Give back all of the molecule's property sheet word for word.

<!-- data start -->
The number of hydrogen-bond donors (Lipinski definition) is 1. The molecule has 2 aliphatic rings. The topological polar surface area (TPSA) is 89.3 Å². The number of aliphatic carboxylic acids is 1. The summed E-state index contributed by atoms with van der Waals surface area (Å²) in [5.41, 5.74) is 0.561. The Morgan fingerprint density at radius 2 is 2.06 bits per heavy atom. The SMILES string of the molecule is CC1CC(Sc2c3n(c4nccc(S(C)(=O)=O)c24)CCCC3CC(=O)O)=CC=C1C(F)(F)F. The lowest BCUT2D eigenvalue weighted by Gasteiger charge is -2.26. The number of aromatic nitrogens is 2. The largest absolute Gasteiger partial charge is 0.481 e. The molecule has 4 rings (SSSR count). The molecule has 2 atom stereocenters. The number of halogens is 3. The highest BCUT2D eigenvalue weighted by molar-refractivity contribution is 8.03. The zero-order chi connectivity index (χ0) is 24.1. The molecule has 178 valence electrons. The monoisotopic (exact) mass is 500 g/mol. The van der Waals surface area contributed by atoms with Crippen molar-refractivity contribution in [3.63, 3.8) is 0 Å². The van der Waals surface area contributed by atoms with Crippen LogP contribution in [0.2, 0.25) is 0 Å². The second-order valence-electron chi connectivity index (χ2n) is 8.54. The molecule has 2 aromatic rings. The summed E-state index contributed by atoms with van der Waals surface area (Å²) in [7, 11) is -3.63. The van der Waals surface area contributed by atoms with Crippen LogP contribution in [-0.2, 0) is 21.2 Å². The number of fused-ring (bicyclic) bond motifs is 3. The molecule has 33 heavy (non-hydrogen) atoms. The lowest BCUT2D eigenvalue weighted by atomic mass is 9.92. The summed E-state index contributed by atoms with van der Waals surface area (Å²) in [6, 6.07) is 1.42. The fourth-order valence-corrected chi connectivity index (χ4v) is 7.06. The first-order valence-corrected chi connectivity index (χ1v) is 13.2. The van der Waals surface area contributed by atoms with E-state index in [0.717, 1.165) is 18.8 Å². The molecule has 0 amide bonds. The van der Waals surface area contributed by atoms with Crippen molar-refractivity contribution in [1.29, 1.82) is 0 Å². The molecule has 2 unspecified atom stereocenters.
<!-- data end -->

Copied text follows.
The number of hydrogen-bond donors (Lipinski definition) is 1. The molecule has 2 aliphatic rings. The topological polar surface area (TPSA) is 89.3 Å². The number of aliphatic carboxylic acids is 1. The summed E-state index contributed by atoms with van der Waals surface area (Å²) in [5.41, 5.74) is 0.561. The Morgan fingerprint density at radius 2 is 2.06 bits per heavy atom. The SMILES string of the molecule is CC1CC(Sc2c3n(c4nccc(S(C)(=O)=O)c24)CCCC3CC(=O)O)=CC=C1C(F)(F)F. The lowest BCUT2D eigenvalue weighted by Gasteiger charge is -2.26. The number of aromatic nitrogens is 2. The largest absolute Gasteiger partial charge is 0.481 e. The molecule has 4 rings (SSSR count). The molecule has 2 atom stereocenters. The number of halogens is 3. The highest BCUT2D eigenvalue weighted by molar-refractivity contribution is 8.03. The zero-order chi connectivity index (χ0) is 24.1. The molecule has 178 valence electrons. The monoisotopic (exact) mass is 500 g/mol. The van der Waals surface area contributed by atoms with Crippen molar-refractivity contribution in [3.63, 3.8) is 0 Å². The van der Waals surface area contributed by atoms with Crippen LogP contribution in [0.2, 0.25) is 0 Å². The second-order valence-electron chi connectivity index (χ2n) is 8.54. The molecule has 2 aromatic rings. The summed E-state index contributed by atoms with van der Waals surface area (Å²) in [7, 11) is -3.63. The van der Waals surface area contributed by atoms with Crippen LogP contribution in [-0.2, 0) is 21.2 Å². The number of fused-ring (bicyclic) bond motifs is 3. The molecule has 33 heavy (non-hydrogen) atoms. The lowest BCUT2D eigenvalue weighted by atomic mass is 9.92. The summed E-state index contributed by atoms with van der Waals surface area (Å²) in [6, 6.07) is 1.42. The fourth-order valence-corrected chi connectivity index (χ4v) is 7.06. The first-order valence-corrected chi connectivity index (χ1v) is 13.2. The van der Waals surface area contributed by atoms with E-state index in [0.717, 1.165) is 18.8 Å². The molecule has 0 amide bonds. The van der Waals surface area contributed by atoms with Crippen molar-refractivity contribution in [1.29, 1.82) is 0 Å². The molecule has 2 unspecified atom stereocenters.